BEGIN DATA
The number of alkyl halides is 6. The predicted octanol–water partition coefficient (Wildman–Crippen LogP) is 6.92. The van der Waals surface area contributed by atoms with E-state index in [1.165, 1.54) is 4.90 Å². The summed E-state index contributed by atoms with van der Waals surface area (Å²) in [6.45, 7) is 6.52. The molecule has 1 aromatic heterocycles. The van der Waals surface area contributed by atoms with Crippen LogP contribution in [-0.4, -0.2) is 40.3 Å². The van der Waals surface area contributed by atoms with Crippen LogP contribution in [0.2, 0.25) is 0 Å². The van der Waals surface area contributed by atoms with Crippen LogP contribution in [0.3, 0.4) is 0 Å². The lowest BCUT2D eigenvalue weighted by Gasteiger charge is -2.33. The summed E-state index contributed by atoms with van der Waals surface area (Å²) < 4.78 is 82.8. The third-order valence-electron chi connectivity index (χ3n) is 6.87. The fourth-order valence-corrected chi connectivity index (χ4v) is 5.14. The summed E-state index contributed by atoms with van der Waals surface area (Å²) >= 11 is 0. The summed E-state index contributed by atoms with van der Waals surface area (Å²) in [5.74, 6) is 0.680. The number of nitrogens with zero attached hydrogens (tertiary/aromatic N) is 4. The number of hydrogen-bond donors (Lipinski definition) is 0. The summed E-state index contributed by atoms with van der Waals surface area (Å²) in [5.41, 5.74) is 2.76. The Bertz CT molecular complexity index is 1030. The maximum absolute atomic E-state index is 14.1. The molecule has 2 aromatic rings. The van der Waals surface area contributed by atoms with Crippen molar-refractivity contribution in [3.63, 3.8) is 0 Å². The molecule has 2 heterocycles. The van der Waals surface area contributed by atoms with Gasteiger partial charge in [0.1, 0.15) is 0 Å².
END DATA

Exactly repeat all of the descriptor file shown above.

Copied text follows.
The number of alkyl halides is 6. The predicted octanol–water partition coefficient (Wildman–Crippen LogP) is 6.92. The van der Waals surface area contributed by atoms with E-state index in [1.165, 1.54) is 4.90 Å². The summed E-state index contributed by atoms with van der Waals surface area (Å²) in [6.45, 7) is 6.52. The molecule has 1 aromatic heterocycles. The van der Waals surface area contributed by atoms with Crippen LogP contribution in [-0.4, -0.2) is 40.3 Å². The van der Waals surface area contributed by atoms with Crippen LogP contribution in [0.2, 0.25) is 0 Å². The van der Waals surface area contributed by atoms with Crippen LogP contribution in [0.3, 0.4) is 0 Å². The lowest BCUT2D eigenvalue weighted by Gasteiger charge is -2.33. The summed E-state index contributed by atoms with van der Waals surface area (Å²) < 4.78 is 82.8. The third-order valence-electron chi connectivity index (χ3n) is 6.87. The fourth-order valence-corrected chi connectivity index (χ4v) is 5.14. The summed E-state index contributed by atoms with van der Waals surface area (Å²) >= 11 is 0. The summed E-state index contributed by atoms with van der Waals surface area (Å²) in [5.74, 6) is 0.680. The number of nitrogens with zero attached hydrogens (tertiary/aromatic N) is 4. The number of hydrogen-bond donors (Lipinski definition) is 0. The summed E-state index contributed by atoms with van der Waals surface area (Å²) in [5.41, 5.74) is 2.76. The Bertz CT molecular complexity index is 1030. The maximum absolute atomic E-state index is 14.1. The molecule has 2 aromatic rings. The van der Waals surface area contributed by atoms with Crippen molar-refractivity contribution in [3.63, 3.8) is 0 Å². The molecule has 2 heterocycles. The van der Waals surface area contributed by atoms with Gasteiger partial charge in [0.1, 0.15) is 0 Å².